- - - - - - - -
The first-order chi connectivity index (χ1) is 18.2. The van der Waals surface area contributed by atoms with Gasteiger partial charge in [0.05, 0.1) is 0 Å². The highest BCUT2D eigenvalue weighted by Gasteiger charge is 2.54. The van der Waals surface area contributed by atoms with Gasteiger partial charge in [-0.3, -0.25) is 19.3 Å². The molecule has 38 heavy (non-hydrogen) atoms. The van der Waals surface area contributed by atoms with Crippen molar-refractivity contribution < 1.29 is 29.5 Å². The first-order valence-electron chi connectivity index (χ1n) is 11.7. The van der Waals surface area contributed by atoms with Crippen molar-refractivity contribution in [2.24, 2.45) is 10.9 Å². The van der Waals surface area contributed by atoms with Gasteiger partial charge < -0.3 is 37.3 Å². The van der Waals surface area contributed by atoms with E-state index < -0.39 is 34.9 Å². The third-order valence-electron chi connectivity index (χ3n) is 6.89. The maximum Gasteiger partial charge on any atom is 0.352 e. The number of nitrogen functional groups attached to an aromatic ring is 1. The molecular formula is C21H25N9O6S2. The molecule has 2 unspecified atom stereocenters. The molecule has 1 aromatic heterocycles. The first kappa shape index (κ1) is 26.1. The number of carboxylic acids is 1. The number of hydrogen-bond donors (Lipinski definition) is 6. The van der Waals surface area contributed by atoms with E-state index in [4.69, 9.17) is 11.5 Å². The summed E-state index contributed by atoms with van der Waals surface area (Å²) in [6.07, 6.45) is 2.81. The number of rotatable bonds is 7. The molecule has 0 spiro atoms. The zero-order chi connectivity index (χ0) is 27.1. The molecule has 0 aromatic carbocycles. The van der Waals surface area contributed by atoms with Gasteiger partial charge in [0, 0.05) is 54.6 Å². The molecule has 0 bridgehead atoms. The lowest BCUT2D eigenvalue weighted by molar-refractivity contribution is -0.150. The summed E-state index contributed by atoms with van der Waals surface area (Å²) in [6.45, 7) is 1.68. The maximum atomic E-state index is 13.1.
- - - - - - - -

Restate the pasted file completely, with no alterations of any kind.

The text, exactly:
The first-order chi connectivity index (χ1) is 18.2. The van der Waals surface area contributed by atoms with Gasteiger partial charge in [0.05, 0.1) is 0 Å². The highest BCUT2D eigenvalue weighted by Gasteiger charge is 2.54. The van der Waals surface area contributed by atoms with Gasteiger partial charge in [-0.3, -0.25) is 19.3 Å². The molecule has 38 heavy (non-hydrogen) atoms. The van der Waals surface area contributed by atoms with Crippen molar-refractivity contribution < 1.29 is 29.5 Å². The first-order valence-electron chi connectivity index (χ1n) is 11.7. The van der Waals surface area contributed by atoms with Crippen molar-refractivity contribution in [2.24, 2.45) is 10.9 Å². The van der Waals surface area contributed by atoms with Gasteiger partial charge < -0.3 is 37.3 Å². The van der Waals surface area contributed by atoms with E-state index < -0.39 is 34.9 Å². The third-order valence-electron chi connectivity index (χ3n) is 6.89. The maximum Gasteiger partial charge on any atom is 0.352 e. The number of nitrogen functional groups attached to an aromatic ring is 1. The molecular formula is C21H25N9O6S2. The molecule has 2 unspecified atom stereocenters. The molecule has 1 aromatic heterocycles. The first kappa shape index (κ1) is 26.1. The number of carboxylic acids is 1. The number of hydrogen-bond donors (Lipinski definition) is 6. The van der Waals surface area contributed by atoms with E-state index in [4.69, 9.17) is 11.5 Å². The summed E-state index contributed by atoms with van der Waals surface area (Å²) in [6.07, 6.45) is 2.81. The number of rotatable bonds is 7. The molecule has 0 spiro atoms. The zero-order chi connectivity index (χ0) is 27.1. The molecule has 0 aromatic carbocycles. The van der Waals surface area contributed by atoms with Gasteiger partial charge in [0, 0.05) is 54.6 Å². The molecule has 0 bridgehead atoms. The lowest BCUT2D eigenvalue weighted by molar-refractivity contribution is -0.150. The summed E-state index contributed by atoms with van der Waals surface area (Å²) in [6.45, 7) is 1.68. The maximum atomic E-state index is 13.1.